The Turtle Protection Centre, as well as the Turtle’s Clinic based in Moorea and the coral nursery was created by the management of the Bora Bora Pearl Beach Resort & Spa are all worth a visit.
Experienced oarsmencan learn how to use the Va’a, the Polynesian and ancestral version of the “pirogue” (dugout canoe). With this light boat carved out of wood, the Pacific peoples crossed the ocean. In October, more than 100 dugout canoes and 400 oarsmen take part in the “Hawaiki Nui Va’a” race towards the Leeward Islands.
The Tahiti Pearl Regatta is an international event that takes place each year in May.
Traditions and Identity as Art
Rooted in the mists of time, dance and music in Polynesian culture are a genuine means of communication.
In recent years, the Polynesian people have been able to refresh the island’s identity by reviving many of its traditions.
Power and charm, symbolic gestures, beautiful ornaments (costumes, crowns of flowers) are characteristic of these arts, that express social togetherness during festivals and ceremonies, culminating in the Heiva i Tahiti festivalin July.
This yearly event is also the opportunity to celebrate the community’s sports and artists. The bravest will fight during traditional sporting events: a stone lifting competition, a javelin- throwing event, coconut climbing and husking, a copra competition, and a fruit carrying race as well as outrigger canoe races.
Another form of Art is tattooing, the word even originated in French Polynesia!
For the Pacific people, this great art means far more than an aesthetic wish: tattooing defines the individual’s social status even if nowadays many tourists return after a holiday there with a ‘Made in Polynesia’ tattoo.
The “Tatau i tahiti tattoonesia” festival is an annual event which, in November, brings together in Papeete the best tattooists in Polynesia, the Pacific islands and the rest of the world, as well as attracting more than 15,000 visitors.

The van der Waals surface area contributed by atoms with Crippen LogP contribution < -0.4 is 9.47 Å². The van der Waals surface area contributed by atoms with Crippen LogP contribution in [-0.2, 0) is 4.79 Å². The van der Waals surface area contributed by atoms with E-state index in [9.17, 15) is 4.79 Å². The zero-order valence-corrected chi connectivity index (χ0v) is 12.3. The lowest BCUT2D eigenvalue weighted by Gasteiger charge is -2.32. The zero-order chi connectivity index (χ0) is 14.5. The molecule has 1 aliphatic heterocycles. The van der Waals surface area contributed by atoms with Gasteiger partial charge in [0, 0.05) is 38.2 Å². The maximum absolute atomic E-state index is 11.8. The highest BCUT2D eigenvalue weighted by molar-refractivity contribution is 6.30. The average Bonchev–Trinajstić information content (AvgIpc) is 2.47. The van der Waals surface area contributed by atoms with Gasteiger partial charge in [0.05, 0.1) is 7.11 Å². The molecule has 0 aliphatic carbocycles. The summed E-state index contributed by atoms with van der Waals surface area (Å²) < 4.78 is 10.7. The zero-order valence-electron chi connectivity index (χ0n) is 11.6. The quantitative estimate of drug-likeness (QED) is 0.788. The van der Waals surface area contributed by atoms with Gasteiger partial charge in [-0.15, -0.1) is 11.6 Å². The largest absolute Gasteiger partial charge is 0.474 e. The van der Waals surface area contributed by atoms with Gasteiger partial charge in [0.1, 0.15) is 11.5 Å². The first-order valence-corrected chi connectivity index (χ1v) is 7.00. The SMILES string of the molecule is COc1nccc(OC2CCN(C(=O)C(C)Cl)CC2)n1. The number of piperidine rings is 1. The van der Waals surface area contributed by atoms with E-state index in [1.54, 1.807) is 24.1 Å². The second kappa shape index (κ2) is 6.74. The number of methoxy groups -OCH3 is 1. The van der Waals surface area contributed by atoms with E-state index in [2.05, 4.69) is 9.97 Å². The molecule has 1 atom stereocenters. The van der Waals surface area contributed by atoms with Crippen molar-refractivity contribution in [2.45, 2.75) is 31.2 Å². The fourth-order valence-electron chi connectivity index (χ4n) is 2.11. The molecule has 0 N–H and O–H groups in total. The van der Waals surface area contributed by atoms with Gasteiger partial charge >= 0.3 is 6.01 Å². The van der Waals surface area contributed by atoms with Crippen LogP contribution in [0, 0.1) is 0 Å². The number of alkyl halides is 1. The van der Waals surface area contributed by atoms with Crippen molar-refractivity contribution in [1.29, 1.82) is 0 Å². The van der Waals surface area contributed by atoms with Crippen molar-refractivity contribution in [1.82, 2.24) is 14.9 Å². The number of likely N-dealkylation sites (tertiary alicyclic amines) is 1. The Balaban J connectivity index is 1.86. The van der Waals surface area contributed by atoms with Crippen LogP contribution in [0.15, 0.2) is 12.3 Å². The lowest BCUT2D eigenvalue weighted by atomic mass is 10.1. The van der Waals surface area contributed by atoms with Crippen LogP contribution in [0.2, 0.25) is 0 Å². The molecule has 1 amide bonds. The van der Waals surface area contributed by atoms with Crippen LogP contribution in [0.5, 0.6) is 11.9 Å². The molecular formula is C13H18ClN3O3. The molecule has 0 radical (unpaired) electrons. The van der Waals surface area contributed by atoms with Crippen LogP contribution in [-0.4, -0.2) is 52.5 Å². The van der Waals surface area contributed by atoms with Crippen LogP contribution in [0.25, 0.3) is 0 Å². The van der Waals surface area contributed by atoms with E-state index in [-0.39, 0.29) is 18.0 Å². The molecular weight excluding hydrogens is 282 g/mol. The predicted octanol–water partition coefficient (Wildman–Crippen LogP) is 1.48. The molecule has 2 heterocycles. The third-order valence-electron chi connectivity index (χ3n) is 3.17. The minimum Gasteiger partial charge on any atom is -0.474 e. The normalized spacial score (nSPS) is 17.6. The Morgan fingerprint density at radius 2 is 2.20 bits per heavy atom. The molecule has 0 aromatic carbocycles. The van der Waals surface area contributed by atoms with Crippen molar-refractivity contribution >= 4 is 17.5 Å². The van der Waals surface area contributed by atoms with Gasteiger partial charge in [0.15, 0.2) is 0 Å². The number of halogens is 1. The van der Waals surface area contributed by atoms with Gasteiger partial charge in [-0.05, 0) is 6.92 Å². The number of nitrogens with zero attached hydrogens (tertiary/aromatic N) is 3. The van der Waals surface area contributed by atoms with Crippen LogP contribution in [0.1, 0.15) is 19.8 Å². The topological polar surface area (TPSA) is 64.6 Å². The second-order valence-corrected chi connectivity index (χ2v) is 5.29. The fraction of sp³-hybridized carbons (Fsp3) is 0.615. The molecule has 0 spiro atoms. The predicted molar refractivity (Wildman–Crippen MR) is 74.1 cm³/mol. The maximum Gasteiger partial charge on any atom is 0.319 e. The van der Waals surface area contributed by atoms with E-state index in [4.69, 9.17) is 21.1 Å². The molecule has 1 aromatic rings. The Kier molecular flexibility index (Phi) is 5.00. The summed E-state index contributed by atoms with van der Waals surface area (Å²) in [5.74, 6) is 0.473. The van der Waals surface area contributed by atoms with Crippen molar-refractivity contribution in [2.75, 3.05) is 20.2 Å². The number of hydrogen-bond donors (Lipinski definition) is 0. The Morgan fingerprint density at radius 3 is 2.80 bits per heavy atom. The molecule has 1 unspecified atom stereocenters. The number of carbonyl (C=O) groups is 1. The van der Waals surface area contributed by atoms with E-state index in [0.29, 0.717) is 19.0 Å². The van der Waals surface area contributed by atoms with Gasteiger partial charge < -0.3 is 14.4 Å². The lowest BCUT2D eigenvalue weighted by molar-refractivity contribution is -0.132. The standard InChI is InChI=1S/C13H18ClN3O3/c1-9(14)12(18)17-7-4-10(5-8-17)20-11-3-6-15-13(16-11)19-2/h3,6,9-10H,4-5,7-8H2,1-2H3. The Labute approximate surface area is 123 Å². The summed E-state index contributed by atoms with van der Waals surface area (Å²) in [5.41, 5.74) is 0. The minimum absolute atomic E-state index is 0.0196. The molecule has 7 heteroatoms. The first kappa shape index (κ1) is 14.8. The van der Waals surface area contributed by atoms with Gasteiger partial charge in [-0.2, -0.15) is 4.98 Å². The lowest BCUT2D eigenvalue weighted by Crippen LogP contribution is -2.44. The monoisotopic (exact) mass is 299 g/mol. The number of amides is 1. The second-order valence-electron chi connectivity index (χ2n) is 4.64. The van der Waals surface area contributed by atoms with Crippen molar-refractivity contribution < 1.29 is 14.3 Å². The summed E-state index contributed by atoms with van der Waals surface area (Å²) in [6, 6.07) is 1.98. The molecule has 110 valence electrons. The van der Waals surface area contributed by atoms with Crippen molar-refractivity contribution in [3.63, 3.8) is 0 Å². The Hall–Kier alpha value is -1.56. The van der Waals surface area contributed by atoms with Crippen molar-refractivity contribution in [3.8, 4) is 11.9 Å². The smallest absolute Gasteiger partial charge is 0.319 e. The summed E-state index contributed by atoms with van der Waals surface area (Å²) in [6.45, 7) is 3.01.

Art and history lovers should not miss the numerous museums in Tahiti related to its traditions: the Museum of Tahiti and its islands, the Robert Wan Pearl Museum, the Shell Museum as well as one dedicated to the painter Paul Gauguin.
Get on with the locals
For those who want the simplicity and authenticity of a local experience living with the Tahitian, small family hotels provide travellers the opportunity to share their daily life, including fishing and cooking with the mother of the house. Over 250 establishments (B&Bs, guesthouses, faré and family hotels) offer the opportunity to live by the gentle rhythm of the Tahitians.
Concerning the local cuisine , the most popular dishes feature raw fish prepared ‘Tahiti style’: freshly caught tuna, red mullet and bonito diced and marinated in lemon juice and coconut milk.
Breadfruit, dozens of varieties of bananas (including the incomparable orange fei) as well as the taro, tarua and ufi’s tubers also forming the basis of the local cuisine, not to forget the legendary Tahitian vanilla!
And last but not least, did you know that some Tahitian wine is produced in the heart of the South Pacific, in the Tuamotu Archipelago?
The 11 hectare vineyard is located in Rangiroa near the village of Avatoru.
Tiare flowers necklace, safe crystal-clear lagoons, bright-emerald waters, white coral-sand beaches? Let’s dream far from the windy spring right now, and book your evening on the 12 June to have a taste of this “heaven on Earth”!